Scientists have warned that the number of major earthquakes may start increasing next year compared to the average, triggering fresh warnings for people to be prepared in case the natural disaster strikes.
While there have been advancements in earthquake prediction technology, including the discovery of fiber optic cables as possible detectors and gravity signals as possible indicators, there is still no surefire method of knowing when earthquakes will happen. With a new study predicting more earthquakes next year, people will have to rely on knowing what to do during and after earthquakes.
More Major Earthquakes In 2018: Why?
New research presented by the University of Colorado's Roger Bilham and the University of Montana's Rebecca Bendick at the annual meeting of the Geological Society of America claimed that there will be an increase in the number of major earthquakes starting 2018.
The surge in devastating earthquakes, according to the scientists, is connected to changes in the speed at which the Earth rotates. The team behind the study believes that variations on the world's rotation speed could result in the release of massive amounts of underground energy that will trigger the earthquakes.
The changes to the Earth's rotation are miniscule, as the effects include changing the lengths of days by just one millisecond. However, that will be enough to trigger more earthquakes, according to the study. There is no definite explanation on their connection, but the scientists believe that it has something to do with the behavior of the Earth's core.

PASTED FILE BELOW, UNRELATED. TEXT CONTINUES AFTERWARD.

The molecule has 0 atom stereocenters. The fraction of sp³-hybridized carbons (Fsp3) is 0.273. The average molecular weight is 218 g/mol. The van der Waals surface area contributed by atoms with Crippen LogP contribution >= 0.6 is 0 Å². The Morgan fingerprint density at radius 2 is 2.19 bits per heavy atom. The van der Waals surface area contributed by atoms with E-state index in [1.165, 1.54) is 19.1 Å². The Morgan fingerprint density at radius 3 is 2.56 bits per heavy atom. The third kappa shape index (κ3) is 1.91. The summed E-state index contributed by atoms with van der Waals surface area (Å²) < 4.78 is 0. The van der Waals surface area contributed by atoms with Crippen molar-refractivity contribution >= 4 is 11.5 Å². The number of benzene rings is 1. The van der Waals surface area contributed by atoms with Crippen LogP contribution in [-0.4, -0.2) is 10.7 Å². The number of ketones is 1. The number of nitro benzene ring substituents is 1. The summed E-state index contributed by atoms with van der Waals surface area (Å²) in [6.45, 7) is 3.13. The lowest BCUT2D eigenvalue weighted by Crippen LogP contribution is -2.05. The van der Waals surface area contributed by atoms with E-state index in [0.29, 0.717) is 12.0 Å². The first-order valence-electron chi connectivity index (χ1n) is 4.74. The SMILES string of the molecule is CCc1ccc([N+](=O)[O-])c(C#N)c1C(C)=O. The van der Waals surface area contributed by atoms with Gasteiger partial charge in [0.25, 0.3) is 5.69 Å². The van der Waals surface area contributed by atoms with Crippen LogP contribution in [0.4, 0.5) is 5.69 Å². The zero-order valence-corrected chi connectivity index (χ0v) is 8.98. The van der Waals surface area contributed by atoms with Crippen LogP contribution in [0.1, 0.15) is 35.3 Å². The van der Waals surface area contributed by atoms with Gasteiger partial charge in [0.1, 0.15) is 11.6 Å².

Connection Between Major Earthquakes And The Earth's Rotation
For the study, Bilham and Bedick studied earthquakes since 1900 that registered magnitudes of 7 or higher. They discovered that there were five periods over which there were more major earthquakes compared to other times. For those years, there were about 25 to 30 intense earthquakes, compared to the average number of about 15 major earthquakes for the other years.
The researchers discovered that when the rotation of the Earth slowed down even slightly for periods of about five years, periods with a higher number of major earthquakes followed.
"The Earth is offering us a five-year heads-up on future earthquakes," Bilham noted. This is important because the Earth started a slowdown period more than four years ago, leading to the inference that next year will start the period when there will be more major earthquakes than usual.
Bilham said that there have been only six major earthquakes in 2017. The number should be expected to increase next year, possibly up to 20, before going further in the years that follow.
When the earthquakes will strike could not be predicted, but the scientists discovered that most of the major earthquakes caused by the slower rotation of the Earth happened near the equator.